In 2019, Facebook announced that it would give $1 billion in loans, grants and land toward creating more affordable housing in the area. Of that pledge, $25 million would go toward building housing for educators: 120 apartments, including for Konstance and the other teachers in the original pilot as long as they were working in nearby schools.
At the time of the announcement, Facebook said the money would be used over the next decade. Construction on the teacher housing has yet to be completed.
One day Geraldine received a phone call from a friend: “They’re taking our churches!” her friend said. It was 2015, when Facebook was expanding in the Menlo Park neighborhood where she lived. Her father-in-law had established a tiny church here 55 years before, and Geraldine, a church leader, couldn’t let it be torn down. The City Council was holding a meeting for the community that night. “So I went to the meeting,” she said. “You had to write your name on a paper to be heard, so I did that. They called my name and I went up there bravely, and I talked.”
Geraldine doesn’t remember exactly what she said, but she stood up and prayed—and, ultimately, the congregation was able to keep the church. “God really did it,” she said. “I didn’t have nothing to do with that. It was God.”
Gee and Virginia
In 2016, Gee and Virginia bought a five-bedroom house in Los Gatos, a pricey town nestled beside coastal foothills. Houses on their street cost just under $2 million at the time, and theirs was big enough for each of their two children to have a bedroom and for their parents to visit them from Taiwan.
Together, the couple earn about $350,000 a year—more than six times the national household average. Virginia works in the finance department of Hewlett-Packard in Palo Alto, and Gee was an early employee of a startup that developed an online auctioning app.
They have wanted to buy nice furniture for the house, but between their mortgage and child care expenses, they don’t think they can afford to buy it all at once. Some of their rooms now sit empty. Gee said that Silicon Valley salaries like theirs sounded like real wealth to the rest of the country, but that here it didn’t always feel that way.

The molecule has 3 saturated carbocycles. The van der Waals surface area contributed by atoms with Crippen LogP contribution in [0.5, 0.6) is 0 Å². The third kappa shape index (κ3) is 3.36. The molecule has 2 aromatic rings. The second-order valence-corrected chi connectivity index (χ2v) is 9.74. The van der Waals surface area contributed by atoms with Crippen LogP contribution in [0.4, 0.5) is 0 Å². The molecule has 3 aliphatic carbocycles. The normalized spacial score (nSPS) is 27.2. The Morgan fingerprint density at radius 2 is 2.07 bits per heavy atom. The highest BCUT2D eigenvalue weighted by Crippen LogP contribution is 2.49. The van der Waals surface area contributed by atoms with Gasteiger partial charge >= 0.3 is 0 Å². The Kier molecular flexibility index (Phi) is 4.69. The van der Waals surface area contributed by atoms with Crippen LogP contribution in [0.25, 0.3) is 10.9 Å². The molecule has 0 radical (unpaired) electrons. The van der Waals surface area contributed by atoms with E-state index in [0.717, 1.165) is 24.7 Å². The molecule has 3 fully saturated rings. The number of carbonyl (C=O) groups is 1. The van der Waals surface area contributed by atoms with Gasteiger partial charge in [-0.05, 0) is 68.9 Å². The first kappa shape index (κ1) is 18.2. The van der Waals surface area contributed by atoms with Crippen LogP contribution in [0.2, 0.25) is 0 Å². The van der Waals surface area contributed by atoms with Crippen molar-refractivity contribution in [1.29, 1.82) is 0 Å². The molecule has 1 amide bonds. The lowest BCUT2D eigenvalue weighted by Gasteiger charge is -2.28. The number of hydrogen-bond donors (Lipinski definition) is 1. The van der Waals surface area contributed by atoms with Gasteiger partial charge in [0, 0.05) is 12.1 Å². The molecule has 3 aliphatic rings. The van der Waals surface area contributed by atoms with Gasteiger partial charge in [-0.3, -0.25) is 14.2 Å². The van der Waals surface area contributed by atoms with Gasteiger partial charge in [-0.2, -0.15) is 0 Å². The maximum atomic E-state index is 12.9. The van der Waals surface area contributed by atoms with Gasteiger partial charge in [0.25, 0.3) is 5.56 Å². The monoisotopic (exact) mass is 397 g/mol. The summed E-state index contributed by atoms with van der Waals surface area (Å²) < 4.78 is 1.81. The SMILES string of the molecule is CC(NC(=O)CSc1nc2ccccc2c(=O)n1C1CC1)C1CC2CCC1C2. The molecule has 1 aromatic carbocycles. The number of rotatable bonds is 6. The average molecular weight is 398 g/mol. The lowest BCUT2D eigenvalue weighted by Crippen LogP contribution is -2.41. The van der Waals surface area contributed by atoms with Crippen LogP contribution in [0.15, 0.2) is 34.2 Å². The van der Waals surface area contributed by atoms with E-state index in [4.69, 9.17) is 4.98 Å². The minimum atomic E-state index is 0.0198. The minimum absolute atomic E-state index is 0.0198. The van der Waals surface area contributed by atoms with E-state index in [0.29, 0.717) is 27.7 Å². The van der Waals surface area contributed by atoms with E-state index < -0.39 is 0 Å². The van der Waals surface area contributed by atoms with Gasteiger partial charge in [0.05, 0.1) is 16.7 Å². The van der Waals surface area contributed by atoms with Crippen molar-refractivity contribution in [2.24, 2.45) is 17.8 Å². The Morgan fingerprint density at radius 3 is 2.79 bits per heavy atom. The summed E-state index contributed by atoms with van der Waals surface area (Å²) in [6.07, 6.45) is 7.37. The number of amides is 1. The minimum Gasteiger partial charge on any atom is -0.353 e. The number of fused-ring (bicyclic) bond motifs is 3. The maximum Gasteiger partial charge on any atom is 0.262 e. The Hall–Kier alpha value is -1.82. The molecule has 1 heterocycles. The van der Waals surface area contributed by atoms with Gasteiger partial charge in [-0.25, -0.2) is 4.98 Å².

Jon lives in East Palo Alto, a traditionally lower-income area separated from the rest of Silicon Valley by Highway 101.
By the time Jon was in the eighth grade he knew he wanted to go to college, and he was accepted by a rigorous private high school for low-income children. He discovered an aptitude for computers, and excelled in school and professional internships. Yet as he advanced in his career, he realized that wherever he went there were very few people who looked like him.
“I got really troubled,” he said. “I didn’t know who to talk to, and I saw that it wasn’t a problem for them. I was just like ‘I need to do something about this.’”
Jon, now in his 30s, has come back to East Palo Alto, where he has developed maker spaces and brought tech-related education projects to members of the community.
“It is amazing living here,” said Erfan, who moved to Mountain View when her husband got a job as an engineer at Google. “But it’s not a place I want to spend my whole life. There are lots of opportunities for work, but it’s all about the technology, the speed for new technology, new ideas, new everything.” The couple had previously lived in Canada after emigrating from Iran.
“We never had these opportunities back home, in Iran. I know that—I don’t want to complain,” she added. “When I tell people I’m living in the Bay Area, they say: ‘You’re so lucky—it must be like heaven! You must be so rich.’”
But the emotional toll can be weighty. “We are sometimes happy, but also very anxious, very stressed. You have to be worried if you lose your job, because the cost of living is very high, and it’s very competitive. It’s not that easy—come here, live in California, become a millionaire. It’s not that simple.”
Elizabeth studied at Stanford and works as a security guard for a major tech firm in the area. She is also homeless.
Sitting on a panel about the issue at San Jose State University in 2017, she said, “Please remember that many of the homeless—and there are many more of us than are captured in the census—work in the same companies that you do.” (She declined to disclose which company she worked for out of fear of reprisal.)
While sometimes homeless co-workers may often serve food in cafeterias or clean buildings, she added, many times they’re white-collar professionals.
“Sometimes it takes only one mistake, one financial mistake, sometimes it takes just one medical catastrophe. Sometimes it takes one tiny little lapse in insurance—it can be a number of things. But the fact is that there’s lots of middle-class people that fell into poverty very recently,” she said. “Their homelessness that was just supposed to be a month or two months until they recovered, or three months, turns out to stretch into years. Please remember, there are a lot of us.